Police arrested 85 people in the overnight hours between Saturday and Sunday as a protest in support of social activists in Tel Aviv turned violent.

Bank branches were broken into, eggs were thrown and roads were blocked as an estimated 3,000 people massed in central Tel Aviv Saturday night to to protest perceived police brutality against demonstrators Friday evening.

Tent-carrying protesters smashed windows in a branch of Bank Leumi near Rabin Square and in a nearby branch of Bank Hapoalim, according to media reports. Demonstrators also reportedly attempted to break into a branch of Discount Bank and threw eggs at City Hall, adjacent to Rabin Square.

Activists also marched through the streets, blocking Ibn Gvirol Street and the Ayalon highway at different points. Vandals also threw knocked over garbage cans, according to media reports.

Police commandeered a Dan bus to transport all the arrested activists.

“They crossed every red line,” Tel Aviv police chief Aharon Axel said. “We won’t allow this to devolve into violence.”

During the protest, activists waved signs that read, “Do not touch my body, it’s my right to make my voice heard,” “Dear Policeman, please do not interrupt the citizen in the line of duty,” and other slogans protesting against the high cost of living.

On Friday night, social protest leader Daphni Leef and 11 other activists were arrested in Tel Aviv as they attempted to pitch tents on Rothschild Boulevard. Police called the action unauthorized and claimed they were set upon by protesters.

The 12 were released from custody soon after.

The pitching of tents was a central symbol of last summer’s cost-of-living protests, which saw dozens of tent cities sprout up around the country, including on Rothschild Boulevard, in protest of home prices and other issues.

Though protest leaders have called for the demonstrations, which drew hundreds of thousands last year, to start up again, they have largely failed to gather steam this year.

Earlier on Saturday evening, several hundred demonstrators marched down Tel Aviv’s Rothschild Boulevard in protest of recent controversial remarks about Israel’s gay community by Knesset members.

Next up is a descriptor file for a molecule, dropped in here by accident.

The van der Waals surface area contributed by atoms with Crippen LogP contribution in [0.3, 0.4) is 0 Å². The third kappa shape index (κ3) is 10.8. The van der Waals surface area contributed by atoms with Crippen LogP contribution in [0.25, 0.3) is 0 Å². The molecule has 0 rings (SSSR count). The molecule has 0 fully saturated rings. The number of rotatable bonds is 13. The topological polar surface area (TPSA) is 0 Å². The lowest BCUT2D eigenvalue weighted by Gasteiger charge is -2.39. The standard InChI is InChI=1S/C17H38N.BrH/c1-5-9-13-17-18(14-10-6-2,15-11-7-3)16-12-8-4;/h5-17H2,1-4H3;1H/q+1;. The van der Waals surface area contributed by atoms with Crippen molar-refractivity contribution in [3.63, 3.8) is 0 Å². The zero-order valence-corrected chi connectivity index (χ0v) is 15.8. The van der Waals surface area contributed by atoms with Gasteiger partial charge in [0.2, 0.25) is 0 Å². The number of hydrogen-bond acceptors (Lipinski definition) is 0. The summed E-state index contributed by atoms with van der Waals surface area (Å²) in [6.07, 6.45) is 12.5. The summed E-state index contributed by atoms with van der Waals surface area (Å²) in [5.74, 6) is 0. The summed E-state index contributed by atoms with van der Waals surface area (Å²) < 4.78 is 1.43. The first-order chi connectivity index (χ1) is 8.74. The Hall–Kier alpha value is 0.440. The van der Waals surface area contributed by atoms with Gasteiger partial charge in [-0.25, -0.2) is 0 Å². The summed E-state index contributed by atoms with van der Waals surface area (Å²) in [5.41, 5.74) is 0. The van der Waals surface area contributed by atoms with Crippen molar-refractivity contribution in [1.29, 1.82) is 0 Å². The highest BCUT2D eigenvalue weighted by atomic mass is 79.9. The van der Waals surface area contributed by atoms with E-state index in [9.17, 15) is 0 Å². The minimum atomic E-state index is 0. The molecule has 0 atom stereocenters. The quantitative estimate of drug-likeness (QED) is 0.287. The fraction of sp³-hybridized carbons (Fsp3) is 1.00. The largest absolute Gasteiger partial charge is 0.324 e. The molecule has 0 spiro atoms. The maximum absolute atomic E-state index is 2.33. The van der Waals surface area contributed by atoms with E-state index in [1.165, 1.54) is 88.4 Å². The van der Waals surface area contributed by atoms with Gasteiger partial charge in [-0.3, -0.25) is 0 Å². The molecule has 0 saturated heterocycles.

Gay activists denounced the “homophobic wave of incitement from the Knesset” by MKs Anastassia Michaeli (Yisrael Beytenu) and Uri Ariel (National Union).

An invitation distributed on Facebook called on participants to show Michaeli and her supporters “how much power we have and of what we are capable” were she or other MKs to again call “the gay community, Arabs, or any other minority ‘a cancerous body in Israeli society.'”

MK Nitzan Horowitz (Meretz) spoke at the protest and said that some MKs’ statements are “symptomatic of a deep problem of hatred, racism, and ignorance” in Israeli society.

Protesters march on Rothschild Boulevard in Tel Aviv on Saturday against anti-homosexual comments by MKs. (photo credit: Yoel Goldman/Times of Israel staff)

Protesters march on Rothschild Boulevard in Tel Aviv on Saturday against anti-homosexual comments by MKs. (photo credit: Yoel Goldman/Times of Israel staff)

Horowitz pointed a finger at ministers — particularly Prime Minister Benjamin Netanyahu — who repeatedly reject “our bills for combatting discrimination, teaching tolerance, equality in relationships and families, and recognition of gay community organizations.”

MK Michaeli spoke out against the gay community last week, saying, “Young girls get pregnant, get abortions — which hurt their chances of having children — and in the end they become lesbians.” According to the lawmaker, relationships between a man and woman “should be the only ones accepted in the State of Israel.”

A week prior, Michaeli denounced television programs that showed homosexuals in a positive light. She lashed out at Channel 10 for “showing how seemingly nice it is to be gay.”

Speaking on the official Knesset TV channel, MK Uri Ariel said last week that homosexuals who “flaunt their sexuality like a banner” have no place in the Israel Defense Forces, as their lifestyle and values are incompatible with Jewish values.